INTRODUCTION:Current guidelines recommend an initial pleural aspiration in the investigation and management of suspected malignant pleural effusions (MPEs) with the aim of establishing a diagnosis, identifying non-expansile lung (NEL) and, at times, providing a therapeutic procedure. A wealth of research has been published since the guidelines suggesting that results and outcomes from an aspiration may not always provide sufficient information to guide management. It is important to establish the validity of these findings in a 'real world' population. METHODS:A retrospective analysis was conducted of all patients who underwent pleural fluid (PF) sampling, in a single centre, over 3 years to determine the utility of the initial aspiration. RESULTS:A diagnosis of MPE was confirmed in 230/998 (23%) cases, a further 95/998 (9.5%) were presumed to represent MPE. Transudative biochemistry was found in 3% of cases of confirmed MPE. Positive PF cytology was only sufficient to guide management in 45/140 (32%) cases. Evidence of pleural thickening on CT was associated with both negative cytology (χ2 1df=26.27, p<0.001) and insufficient samples (χ2 1df=10.39, p=0.001). In NEL 44.4% of patients did not require further procedures after pleurodesis compared with 72.7% of those with expansile lung (χ2 1df=5.49, p=0.019). In patients who required a combined diagnostic and therapeutic aspiration 106/113 (93.8%) required further pleural procedures. CONCLUSIONS:An initial pleural aspiration does not achieve either definitive diagnosis or therapy in the majority of patients. A new pathway prioritising symptom management while reducing procedures should be considered.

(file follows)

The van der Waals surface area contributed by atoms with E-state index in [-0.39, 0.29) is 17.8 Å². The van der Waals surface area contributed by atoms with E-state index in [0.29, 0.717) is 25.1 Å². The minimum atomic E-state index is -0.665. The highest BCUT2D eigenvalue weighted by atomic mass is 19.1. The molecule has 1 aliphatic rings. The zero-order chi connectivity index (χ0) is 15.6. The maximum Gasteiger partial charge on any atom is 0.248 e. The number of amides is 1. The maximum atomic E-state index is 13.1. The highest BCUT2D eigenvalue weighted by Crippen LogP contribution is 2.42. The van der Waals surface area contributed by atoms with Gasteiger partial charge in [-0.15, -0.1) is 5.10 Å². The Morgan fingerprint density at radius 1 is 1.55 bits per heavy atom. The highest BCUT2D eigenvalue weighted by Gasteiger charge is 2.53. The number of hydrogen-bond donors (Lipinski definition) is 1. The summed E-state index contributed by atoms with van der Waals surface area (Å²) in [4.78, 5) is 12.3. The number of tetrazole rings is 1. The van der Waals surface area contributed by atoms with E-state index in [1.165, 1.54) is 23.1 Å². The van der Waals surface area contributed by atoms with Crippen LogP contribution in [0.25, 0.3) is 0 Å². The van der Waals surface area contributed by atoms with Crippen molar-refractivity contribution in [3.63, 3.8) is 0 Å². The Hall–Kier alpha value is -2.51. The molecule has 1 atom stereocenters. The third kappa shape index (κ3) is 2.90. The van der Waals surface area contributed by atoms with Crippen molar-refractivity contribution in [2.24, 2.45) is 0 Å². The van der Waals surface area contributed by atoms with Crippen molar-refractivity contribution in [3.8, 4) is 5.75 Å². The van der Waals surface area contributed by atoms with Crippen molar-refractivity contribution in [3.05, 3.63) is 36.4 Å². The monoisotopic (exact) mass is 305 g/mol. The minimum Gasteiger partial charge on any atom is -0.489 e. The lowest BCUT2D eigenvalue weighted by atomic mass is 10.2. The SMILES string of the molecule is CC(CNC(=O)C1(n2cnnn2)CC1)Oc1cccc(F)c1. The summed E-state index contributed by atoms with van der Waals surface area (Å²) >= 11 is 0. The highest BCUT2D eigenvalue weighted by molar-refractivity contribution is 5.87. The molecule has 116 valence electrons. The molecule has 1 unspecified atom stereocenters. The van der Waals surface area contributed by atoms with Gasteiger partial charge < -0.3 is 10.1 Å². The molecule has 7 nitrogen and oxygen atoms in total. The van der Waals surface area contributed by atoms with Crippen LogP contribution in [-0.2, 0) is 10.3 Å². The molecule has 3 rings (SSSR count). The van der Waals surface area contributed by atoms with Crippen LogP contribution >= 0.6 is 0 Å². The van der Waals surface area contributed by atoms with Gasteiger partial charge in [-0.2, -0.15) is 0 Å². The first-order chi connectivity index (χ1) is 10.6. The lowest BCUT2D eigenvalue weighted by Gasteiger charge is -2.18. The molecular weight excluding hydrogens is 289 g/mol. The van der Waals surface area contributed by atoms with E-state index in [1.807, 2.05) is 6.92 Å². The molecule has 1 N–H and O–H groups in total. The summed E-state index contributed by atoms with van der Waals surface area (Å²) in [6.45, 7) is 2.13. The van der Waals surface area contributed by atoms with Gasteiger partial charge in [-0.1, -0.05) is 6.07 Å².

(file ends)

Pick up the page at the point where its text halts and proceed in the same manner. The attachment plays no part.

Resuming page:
BMJ open respiratory research
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